What happens to children born through surrogacy during the border closure due to coronavirus?

When Marta was born in Kyiv last week, the borders of Spain and Ukraine were already closed because of a worldwide coronavirus emergency. But her father managed to seize the moment, flying out 24 hours before the border closure.

It was an emergency trip, explains Martha’s mother, Spaniard Maria Falagan, who was supposed to stay in Spain. She does not know when she will be able to see her daughter in person.

The British couple Nadene and Sam Ghouri are in a similar situation.
While Nadene is stuck with little Gilbert in Kyiv, Sam can only see him via a video call from the United Kingdom.

But the situation could be even more complicated. Many couples who were planning to become parents through surrogacy in Ukraine were unable to cross the border on time.

Surrogacy and coronavirus: when the most desirable comes at the most unexpected times

The Ukrainian clinic of reproductive medicine BioTexCom decided to install cameras on tripods that focus on each cradle so that parents can see their babies via a video call at any time of the day. “A link with a username and password is sent to parents, after that they can see their children at any time,” Albert Tochilovsky, the owner of the clinic, explains for Euronews.

“We have three buildings specially equipped for children,” says Tochilovsky.

“Children are under the 24\7 supervision of specially trained babysitters with medical education and a pediatrician. Food and housing, all hygiene items and full assistance are included.”

This clinic announced a 50% reduction in the cost of children’s maintenance during a pandemic: from 50 to 25 euros per day.

What happens to Ukrainian surrogate mothers?

“Communication with pregnant surrogate mothers takes place online, as well as communication with the clinic and with parents who send their questions to Ukrainian women through interpreters.

“Previously, they were coming straight to the clinic for an examination. Now our managers work mainly online, they don’t talk with mothers in person, direct (physical) contact is not allowed, ” Tochilovsky explains. “All ultrasound scans are performed locally (in the regions where mothers live) due to quarantine.”

Childbirth is a critical moment. “If it is impossible to come to Kyiv for childbirth, surrogates will give birth at their place of residence,” says the owner of BioTexCom. If the birth takes place there, we have coordinators in all regions, and the corresponding team will accompany a surrogate mother in this case. ”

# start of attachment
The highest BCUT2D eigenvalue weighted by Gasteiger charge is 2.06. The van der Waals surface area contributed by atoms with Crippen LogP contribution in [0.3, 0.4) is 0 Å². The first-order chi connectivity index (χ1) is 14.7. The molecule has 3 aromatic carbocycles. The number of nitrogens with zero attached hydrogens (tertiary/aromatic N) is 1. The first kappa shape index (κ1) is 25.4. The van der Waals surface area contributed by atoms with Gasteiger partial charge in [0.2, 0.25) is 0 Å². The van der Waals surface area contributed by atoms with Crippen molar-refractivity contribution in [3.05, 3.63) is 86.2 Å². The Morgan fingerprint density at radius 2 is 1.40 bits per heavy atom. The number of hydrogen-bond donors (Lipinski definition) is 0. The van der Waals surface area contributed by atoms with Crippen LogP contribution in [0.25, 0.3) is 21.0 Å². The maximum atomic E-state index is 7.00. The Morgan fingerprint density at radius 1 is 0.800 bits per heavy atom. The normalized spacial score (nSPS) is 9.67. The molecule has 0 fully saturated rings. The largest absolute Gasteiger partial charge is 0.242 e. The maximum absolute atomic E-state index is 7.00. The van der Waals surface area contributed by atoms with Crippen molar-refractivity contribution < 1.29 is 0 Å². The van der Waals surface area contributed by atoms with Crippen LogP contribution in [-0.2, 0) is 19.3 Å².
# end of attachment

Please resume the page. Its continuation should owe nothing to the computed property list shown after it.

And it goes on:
Do you have new customers?
The BioTexCom clinic did not stop signing contracts during the pandemic and demand remains high.
“Since a large number of couples are waiting for the start of their program, we decided to sign contracts online. For this we need to be provided with the necessary package of documents, and it is also necessary to make an advance payment of 5% of the total contract amount,” Tochilovsky says. “After that, the couple is put in the queue and starts participating in the program.”
This Ukrainian clinic decided to establish an emergency care protocol until August of the next year, increasing its abilities to shelter more children.

“We are ready to provide 50 places of intensive care, also for citizens who do not participate in the program,” adds Tochilovsky.
“We have two mechanical ventilators”.
Ukraine is considered the European capital of surrogacy. It attracts couples from all over the continent and from countries where this practice is not regulated.
With one of the most flexible surrogacy laws in Europe, this country allows foreigners to use surrogate mother services only on the condition that the couple is heterosexual.

Written by Marta Rodriguez Martinez& Natalia Liubchenkova :06/04/2020